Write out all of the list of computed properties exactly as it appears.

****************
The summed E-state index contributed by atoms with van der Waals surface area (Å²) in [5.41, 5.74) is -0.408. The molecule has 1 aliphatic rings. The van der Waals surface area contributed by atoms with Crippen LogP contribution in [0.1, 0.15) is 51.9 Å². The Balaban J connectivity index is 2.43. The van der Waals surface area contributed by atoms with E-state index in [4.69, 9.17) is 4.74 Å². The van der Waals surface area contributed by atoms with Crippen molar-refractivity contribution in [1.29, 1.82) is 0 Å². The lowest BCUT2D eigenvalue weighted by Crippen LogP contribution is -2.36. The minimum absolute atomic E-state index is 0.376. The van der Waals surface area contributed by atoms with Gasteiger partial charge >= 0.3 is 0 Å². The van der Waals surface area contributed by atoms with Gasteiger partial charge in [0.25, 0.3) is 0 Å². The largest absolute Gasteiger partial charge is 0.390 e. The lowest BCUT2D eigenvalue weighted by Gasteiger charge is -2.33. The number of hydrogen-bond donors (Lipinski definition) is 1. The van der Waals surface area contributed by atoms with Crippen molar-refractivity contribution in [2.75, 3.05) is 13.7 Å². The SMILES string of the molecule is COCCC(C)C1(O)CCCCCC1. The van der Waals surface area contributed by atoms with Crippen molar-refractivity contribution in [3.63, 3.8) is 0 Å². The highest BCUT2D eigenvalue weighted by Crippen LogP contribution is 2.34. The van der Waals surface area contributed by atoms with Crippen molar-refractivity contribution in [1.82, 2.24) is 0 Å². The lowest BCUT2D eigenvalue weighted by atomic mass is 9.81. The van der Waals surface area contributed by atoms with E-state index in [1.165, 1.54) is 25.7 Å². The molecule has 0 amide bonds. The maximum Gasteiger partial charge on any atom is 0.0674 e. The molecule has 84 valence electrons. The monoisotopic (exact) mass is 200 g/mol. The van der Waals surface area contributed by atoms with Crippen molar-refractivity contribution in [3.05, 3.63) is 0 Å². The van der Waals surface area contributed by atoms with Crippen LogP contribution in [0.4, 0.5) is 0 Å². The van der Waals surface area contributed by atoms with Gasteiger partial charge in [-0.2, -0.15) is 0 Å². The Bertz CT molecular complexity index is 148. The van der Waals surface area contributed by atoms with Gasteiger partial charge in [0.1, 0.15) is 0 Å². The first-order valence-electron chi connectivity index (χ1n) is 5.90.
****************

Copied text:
The summed E-state index contributed by atoms with van der Waals surface area (Å²) in [5.41, 5.74) is -0.408. The molecule has 1 aliphatic rings. The van der Waals surface area contributed by atoms with Crippen LogP contribution in [0.1, 0.15) is 51.9 Å². The Balaban J connectivity index is 2.43. The van der Waals surface area contributed by atoms with E-state index in [4.69, 9.17) is 4.74 Å². The van der Waals surface area contributed by atoms with Crippen molar-refractivity contribution in [1.29, 1.82) is 0 Å². The lowest BCUT2D eigenvalue weighted by Crippen LogP contribution is -2.36. The minimum absolute atomic E-state index is 0.376. The van der Waals surface area contributed by atoms with Gasteiger partial charge >= 0.3 is 0 Å². The van der Waals surface area contributed by atoms with Gasteiger partial charge in [0.25, 0.3) is 0 Å². The largest absolute Gasteiger partial charge is 0.390 e. The lowest BCUT2D eigenvalue weighted by Gasteiger charge is -2.33. The number of hydrogen-bond donors (Lipinski definition) is 1. The van der Waals surface area contributed by atoms with Crippen molar-refractivity contribution in [2.75, 3.05) is 13.7 Å². The SMILES string of the molecule is COCCC(C)C1(O)CCCCCC1. The van der Waals surface area contributed by atoms with Crippen molar-refractivity contribution in [3.63, 3.8) is 0 Å². The highest BCUT2D eigenvalue weighted by Crippen LogP contribution is 2.34. The van der Waals surface area contributed by atoms with Crippen molar-refractivity contribution in [1.82, 2.24) is 0 Å². The lowest BCUT2D eigenvalue weighted by atomic mass is 9.81. The van der Waals surface area contributed by atoms with E-state index in [1.165, 1.54) is 25.7 Å². The molecule has 0 amide bonds. The maximum Gasteiger partial charge on any atom is 0.0674 e. The molecule has 84 valence electrons. The monoisotopic (exact) mass is 200 g/mol. The van der Waals surface area contributed by atoms with Crippen molar-refractivity contribution in [3.05, 3.63) is 0 Å². The van der Waals surface area contributed by atoms with Crippen LogP contribution in [0.4, 0.5) is 0 Å². The van der Waals surface area contributed by atoms with Gasteiger partial charge in [-0.2, -0.15) is 0 Å². The Bertz CT molecular complexity index is 148. The van der Waals surface area contributed by atoms with Gasteiger partial charge in [0.1, 0.15) is 0 Å². The first-order valence-electron chi connectivity index (χ1n) is 5.90.